PRE-ORDER your copy of Am I Black Enough For You? by Anita Heiss
from Booktopia, Australia’s No.1 Online Book Shop

About the Author: Dr Anita Heiss is the bestselling author of Not Meeting Mr Right and Avoiding Mr Right, both published by Bantam Australia. Anita was recognised for Outstanding Achievement in Literature in the 2010 and 2011 Deadly Awards for her novels Manhattan Dreaming and Paris Dreaming. A writer, satirist, activist, social commentator and occasional academic, Anita is a member of the Wiradjuri nation of central New South Wales, an Indigenous Literacy Day Ambassador and a board member of the National Aboriginal Sporting Chance Academy. She lives in Sydney and but dreams of living in New York.

Anita Heiss, author of Paris Dreaming, answers Five Facetious Questions

The Booktopia Book Guru asks

Anita Heiss

author of Paris Dreaming, Manhattan Dreaming and many more…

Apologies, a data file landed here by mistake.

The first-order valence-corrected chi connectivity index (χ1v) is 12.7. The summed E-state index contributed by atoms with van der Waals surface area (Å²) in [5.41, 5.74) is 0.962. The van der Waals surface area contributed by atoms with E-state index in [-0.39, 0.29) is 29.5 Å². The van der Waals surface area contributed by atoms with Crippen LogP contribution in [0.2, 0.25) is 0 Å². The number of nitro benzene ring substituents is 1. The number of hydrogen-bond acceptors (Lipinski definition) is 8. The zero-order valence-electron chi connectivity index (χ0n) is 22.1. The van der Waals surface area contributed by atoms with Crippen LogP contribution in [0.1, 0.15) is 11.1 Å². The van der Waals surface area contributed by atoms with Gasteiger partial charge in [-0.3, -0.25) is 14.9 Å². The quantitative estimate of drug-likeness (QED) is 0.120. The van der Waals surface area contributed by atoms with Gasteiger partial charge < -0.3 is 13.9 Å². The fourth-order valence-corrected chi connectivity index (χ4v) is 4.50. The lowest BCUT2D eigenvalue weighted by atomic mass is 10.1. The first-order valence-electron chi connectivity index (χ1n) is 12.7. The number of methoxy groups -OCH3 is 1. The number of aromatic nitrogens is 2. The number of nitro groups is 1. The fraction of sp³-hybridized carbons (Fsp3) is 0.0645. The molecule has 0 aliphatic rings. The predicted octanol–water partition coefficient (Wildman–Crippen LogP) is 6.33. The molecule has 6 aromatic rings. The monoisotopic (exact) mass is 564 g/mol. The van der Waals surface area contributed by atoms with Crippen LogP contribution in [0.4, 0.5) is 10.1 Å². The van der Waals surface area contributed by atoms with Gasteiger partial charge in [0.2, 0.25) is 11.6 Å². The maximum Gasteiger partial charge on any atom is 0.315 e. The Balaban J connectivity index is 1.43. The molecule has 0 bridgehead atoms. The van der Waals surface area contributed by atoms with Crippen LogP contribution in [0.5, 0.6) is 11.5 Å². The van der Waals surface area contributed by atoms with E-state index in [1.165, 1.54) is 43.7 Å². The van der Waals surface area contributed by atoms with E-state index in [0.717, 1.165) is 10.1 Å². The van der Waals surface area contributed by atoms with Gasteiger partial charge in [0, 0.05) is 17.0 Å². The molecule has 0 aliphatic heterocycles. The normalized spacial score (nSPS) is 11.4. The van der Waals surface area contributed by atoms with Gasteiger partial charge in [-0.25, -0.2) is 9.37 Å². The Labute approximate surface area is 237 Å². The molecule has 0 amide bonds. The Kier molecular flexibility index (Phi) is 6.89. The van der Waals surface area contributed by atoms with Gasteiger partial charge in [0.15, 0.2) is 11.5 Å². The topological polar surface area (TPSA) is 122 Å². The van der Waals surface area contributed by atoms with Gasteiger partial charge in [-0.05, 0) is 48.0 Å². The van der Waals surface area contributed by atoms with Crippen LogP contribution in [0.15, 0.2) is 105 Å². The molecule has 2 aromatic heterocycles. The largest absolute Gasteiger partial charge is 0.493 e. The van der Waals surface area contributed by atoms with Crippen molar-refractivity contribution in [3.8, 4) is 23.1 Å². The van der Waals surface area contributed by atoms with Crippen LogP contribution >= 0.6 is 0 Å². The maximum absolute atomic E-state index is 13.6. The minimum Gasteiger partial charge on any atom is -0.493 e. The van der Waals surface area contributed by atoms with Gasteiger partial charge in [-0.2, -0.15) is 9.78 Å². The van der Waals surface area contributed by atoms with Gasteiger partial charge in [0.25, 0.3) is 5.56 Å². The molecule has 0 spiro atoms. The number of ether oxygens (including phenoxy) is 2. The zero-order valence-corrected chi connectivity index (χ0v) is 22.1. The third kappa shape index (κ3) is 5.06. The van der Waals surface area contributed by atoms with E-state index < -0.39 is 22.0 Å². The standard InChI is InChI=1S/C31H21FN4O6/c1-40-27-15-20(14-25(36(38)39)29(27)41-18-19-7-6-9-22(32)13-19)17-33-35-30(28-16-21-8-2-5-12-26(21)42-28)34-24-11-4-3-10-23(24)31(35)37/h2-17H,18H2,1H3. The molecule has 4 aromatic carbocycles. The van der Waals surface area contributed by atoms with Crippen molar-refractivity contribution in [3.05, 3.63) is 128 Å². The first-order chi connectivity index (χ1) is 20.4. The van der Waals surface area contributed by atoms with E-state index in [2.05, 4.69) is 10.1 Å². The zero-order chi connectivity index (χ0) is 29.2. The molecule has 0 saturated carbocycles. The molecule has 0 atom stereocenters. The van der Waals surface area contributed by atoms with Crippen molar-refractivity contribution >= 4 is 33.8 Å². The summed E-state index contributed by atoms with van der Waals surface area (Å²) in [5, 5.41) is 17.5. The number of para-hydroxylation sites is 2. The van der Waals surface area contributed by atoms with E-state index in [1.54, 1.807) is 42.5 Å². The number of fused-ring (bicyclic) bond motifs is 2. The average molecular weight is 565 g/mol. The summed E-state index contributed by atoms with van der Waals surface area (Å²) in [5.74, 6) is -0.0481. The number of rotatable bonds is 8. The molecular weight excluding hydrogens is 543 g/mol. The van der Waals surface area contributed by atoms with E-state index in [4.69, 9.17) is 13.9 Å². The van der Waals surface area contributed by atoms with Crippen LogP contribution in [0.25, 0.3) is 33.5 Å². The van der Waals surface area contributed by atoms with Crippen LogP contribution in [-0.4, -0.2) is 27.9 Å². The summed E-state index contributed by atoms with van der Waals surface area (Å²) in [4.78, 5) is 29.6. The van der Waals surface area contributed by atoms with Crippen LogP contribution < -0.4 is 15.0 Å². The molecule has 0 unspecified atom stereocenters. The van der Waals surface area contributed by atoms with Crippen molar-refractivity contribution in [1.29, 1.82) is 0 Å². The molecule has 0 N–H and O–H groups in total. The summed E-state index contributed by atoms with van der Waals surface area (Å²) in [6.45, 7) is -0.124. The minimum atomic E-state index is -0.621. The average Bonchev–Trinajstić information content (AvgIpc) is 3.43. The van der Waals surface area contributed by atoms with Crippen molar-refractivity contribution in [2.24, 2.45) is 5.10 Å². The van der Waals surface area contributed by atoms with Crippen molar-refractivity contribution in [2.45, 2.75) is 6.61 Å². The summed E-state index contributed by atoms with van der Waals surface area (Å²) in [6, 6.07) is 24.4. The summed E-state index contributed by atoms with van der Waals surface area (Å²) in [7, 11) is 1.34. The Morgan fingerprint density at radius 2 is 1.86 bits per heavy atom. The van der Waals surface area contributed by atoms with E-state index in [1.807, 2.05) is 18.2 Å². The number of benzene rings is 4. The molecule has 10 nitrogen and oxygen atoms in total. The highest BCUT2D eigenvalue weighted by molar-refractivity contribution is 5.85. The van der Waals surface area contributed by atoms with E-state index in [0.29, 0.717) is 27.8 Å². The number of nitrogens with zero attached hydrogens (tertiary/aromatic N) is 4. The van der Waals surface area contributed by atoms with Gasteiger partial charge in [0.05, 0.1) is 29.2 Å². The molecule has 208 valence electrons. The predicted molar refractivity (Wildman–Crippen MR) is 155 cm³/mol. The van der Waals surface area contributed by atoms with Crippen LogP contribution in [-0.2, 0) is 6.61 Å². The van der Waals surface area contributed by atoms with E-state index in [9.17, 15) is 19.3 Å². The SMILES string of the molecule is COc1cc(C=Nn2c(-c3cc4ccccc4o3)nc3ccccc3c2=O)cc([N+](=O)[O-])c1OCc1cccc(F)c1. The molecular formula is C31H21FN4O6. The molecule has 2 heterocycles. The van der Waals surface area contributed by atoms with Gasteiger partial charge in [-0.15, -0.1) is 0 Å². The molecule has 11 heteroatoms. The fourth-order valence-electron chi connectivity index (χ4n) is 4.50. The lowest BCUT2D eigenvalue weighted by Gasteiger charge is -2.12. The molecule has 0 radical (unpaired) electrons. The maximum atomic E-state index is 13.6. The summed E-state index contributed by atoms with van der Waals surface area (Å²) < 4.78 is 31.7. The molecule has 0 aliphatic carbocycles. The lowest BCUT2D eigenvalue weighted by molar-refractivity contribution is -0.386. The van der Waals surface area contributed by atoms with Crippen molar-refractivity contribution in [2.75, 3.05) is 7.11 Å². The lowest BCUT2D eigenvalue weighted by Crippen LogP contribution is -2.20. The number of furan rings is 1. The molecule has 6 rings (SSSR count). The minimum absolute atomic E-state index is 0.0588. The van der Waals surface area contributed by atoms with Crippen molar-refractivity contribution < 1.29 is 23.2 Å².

Five Facetious Questions:

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1. Every writer spends at least one afternoon going from bookshop to bookshop making sure his or her latest book is facing out and neatly arranged. How far have you gone to draw attention to your own books in a shop?

Only one afternoon? I do it in every airport I walk into and I do it with all my friends’ books also! I take them out and line them all up along the shelf facing outwards.

2. So you’re a published author, almost a minor celebrity and for some reason you’ve been let into a party full of ‘A-listers’ – what do you do?

I go in and shine!

3. Some write because they feel compelled to, some are Artists and do it for the Muse, some do it for the cash (one buck twenty a book) and some do it because they think it makes them more attractive to the opposite sex – why do you do write? (NB: don’t say -‘cause I can’t sing, tap or paint!).

I write because it makes me happy.

4. Have you ever come to the end of writing a particularly fine paragraph, paused momentarily, chuffed with your own genius, only to find you’ve been sitting at the computer nude or with your dress half-way over your head or shaving cream on your face or toilet paper sticking out the back of your undies or paused to find that you’re singing We are the Champions at the top of your voice, having exchanged the words ‘we are’ for ‘I am’ and dropping an ‘s’? No? Well, what’s your most embarrassing writing moment?